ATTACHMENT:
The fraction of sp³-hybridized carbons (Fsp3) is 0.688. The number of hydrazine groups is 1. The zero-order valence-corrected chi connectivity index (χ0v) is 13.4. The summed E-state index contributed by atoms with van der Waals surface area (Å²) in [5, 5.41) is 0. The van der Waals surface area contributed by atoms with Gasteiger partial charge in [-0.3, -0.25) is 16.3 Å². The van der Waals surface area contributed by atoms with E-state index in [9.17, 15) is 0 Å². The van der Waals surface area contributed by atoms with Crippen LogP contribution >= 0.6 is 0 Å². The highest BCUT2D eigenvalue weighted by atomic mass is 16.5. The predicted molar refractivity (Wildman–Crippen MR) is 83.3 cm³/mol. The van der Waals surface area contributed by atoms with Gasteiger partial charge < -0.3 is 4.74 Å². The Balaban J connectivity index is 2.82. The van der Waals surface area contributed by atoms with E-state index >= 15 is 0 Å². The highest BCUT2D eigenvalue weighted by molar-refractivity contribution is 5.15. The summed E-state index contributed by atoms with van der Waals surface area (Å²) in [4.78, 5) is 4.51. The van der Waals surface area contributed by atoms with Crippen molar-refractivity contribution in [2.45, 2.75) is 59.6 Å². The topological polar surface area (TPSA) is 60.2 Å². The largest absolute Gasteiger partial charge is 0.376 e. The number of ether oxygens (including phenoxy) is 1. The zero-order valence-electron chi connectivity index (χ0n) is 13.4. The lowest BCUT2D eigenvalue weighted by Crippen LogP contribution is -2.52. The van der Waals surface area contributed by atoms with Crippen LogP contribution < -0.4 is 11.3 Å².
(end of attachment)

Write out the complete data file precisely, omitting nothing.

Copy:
The fraction of sp³-hybridized carbons (Fsp3) is 0.688. The number of hydrazine groups is 1. The zero-order valence-corrected chi connectivity index (χ0v) is 13.4. The summed E-state index contributed by atoms with van der Waals surface area (Å²) in [5, 5.41) is 0. The van der Waals surface area contributed by atoms with Gasteiger partial charge in [-0.3, -0.25) is 16.3 Å². The van der Waals surface area contributed by atoms with E-state index in [9.17, 15) is 0 Å². The van der Waals surface area contributed by atoms with Crippen LogP contribution >= 0.6 is 0 Å². The highest BCUT2D eigenvalue weighted by atomic mass is 16.5. The predicted molar refractivity (Wildman–Crippen MR) is 83.3 cm³/mol. The van der Waals surface area contributed by atoms with Gasteiger partial charge < -0.3 is 4.74 Å². The Balaban J connectivity index is 2.82. The van der Waals surface area contributed by atoms with E-state index >= 15 is 0 Å². The highest BCUT2D eigenvalue weighted by molar-refractivity contribution is 5.15. The summed E-state index contributed by atoms with van der Waals surface area (Å²) in [4.78, 5) is 4.51. The van der Waals surface area contributed by atoms with Crippen molar-refractivity contribution in [2.45, 2.75) is 59.6 Å². The topological polar surface area (TPSA) is 60.2 Å². The largest absolute Gasteiger partial charge is 0.376 e. The number of ether oxygens (including phenoxy) is 1. The zero-order valence-electron chi connectivity index (χ0n) is 13.4. The lowest BCUT2D eigenvalue weighted by Crippen LogP contribution is -2.52. The van der Waals surface area contributed by atoms with Crippen LogP contribution < -0.4 is 11.3 Å².